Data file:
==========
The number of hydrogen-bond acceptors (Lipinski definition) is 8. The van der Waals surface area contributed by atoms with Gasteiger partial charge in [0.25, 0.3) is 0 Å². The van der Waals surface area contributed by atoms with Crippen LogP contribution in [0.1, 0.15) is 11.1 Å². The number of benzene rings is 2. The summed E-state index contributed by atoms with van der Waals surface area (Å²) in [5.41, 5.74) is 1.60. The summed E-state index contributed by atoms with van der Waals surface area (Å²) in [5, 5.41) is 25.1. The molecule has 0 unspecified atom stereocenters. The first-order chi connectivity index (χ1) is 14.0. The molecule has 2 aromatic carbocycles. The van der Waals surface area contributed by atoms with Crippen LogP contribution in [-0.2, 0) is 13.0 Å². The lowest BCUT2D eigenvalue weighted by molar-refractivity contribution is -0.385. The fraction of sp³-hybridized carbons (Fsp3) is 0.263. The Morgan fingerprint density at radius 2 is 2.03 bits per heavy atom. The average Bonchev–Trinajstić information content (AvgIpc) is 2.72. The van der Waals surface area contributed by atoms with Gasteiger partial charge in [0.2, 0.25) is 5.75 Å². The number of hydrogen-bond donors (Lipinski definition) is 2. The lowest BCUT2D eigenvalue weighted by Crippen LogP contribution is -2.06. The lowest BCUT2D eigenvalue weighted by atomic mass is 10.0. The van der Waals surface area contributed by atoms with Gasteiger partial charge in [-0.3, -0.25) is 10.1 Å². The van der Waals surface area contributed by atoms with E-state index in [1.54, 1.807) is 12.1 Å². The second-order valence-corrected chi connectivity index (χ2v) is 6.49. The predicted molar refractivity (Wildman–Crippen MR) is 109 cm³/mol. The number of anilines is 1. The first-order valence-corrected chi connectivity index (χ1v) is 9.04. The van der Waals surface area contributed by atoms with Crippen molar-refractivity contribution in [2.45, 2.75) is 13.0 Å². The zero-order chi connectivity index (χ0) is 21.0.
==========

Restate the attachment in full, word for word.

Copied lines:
The number of hydrogen-bond acceptors (Lipinski definition) is 8. The van der Waals surface area contributed by atoms with Gasteiger partial charge in [0.25, 0.3) is 0 Å². The van der Waals surface area contributed by atoms with Crippen LogP contribution in [0.1, 0.15) is 11.1 Å². The number of benzene rings is 2. The summed E-state index contributed by atoms with van der Waals surface area (Å²) in [5.41, 5.74) is 1.60. The summed E-state index contributed by atoms with van der Waals surface area (Å²) in [5, 5.41) is 25.1. The molecule has 0 unspecified atom stereocenters. The first-order chi connectivity index (χ1) is 14.0. The molecule has 2 aromatic carbocycles. The van der Waals surface area contributed by atoms with Crippen LogP contribution in [-0.2, 0) is 13.0 Å². The lowest BCUT2D eigenvalue weighted by molar-refractivity contribution is -0.385. The fraction of sp³-hybridized carbons (Fsp3) is 0.263. The Morgan fingerprint density at radius 2 is 2.03 bits per heavy atom. The average Bonchev–Trinajstić information content (AvgIpc) is 2.72. The van der Waals surface area contributed by atoms with Gasteiger partial charge in [0.2, 0.25) is 5.75 Å². The number of hydrogen-bond donors (Lipinski definition) is 2. The lowest BCUT2D eigenvalue weighted by Crippen LogP contribution is -2.06. The lowest BCUT2D eigenvalue weighted by atomic mass is 10.0. The van der Waals surface area contributed by atoms with Gasteiger partial charge in [-0.3, -0.25) is 10.1 Å². The van der Waals surface area contributed by atoms with E-state index in [1.54, 1.807) is 12.1 Å². The second-order valence-corrected chi connectivity index (χ2v) is 6.49. The predicted molar refractivity (Wildman–Crippen MR) is 109 cm³/mol. The number of anilines is 1. The first-order valence-corrected chi connectivity index (χ1v) is 9.04. The van der Waals surface area contributed by atoms with Crippen molar-refractivity contribution in [2.45, 2.75) is 13.0 Å². The zero-order chi connectivity index (χ0) is 21.0.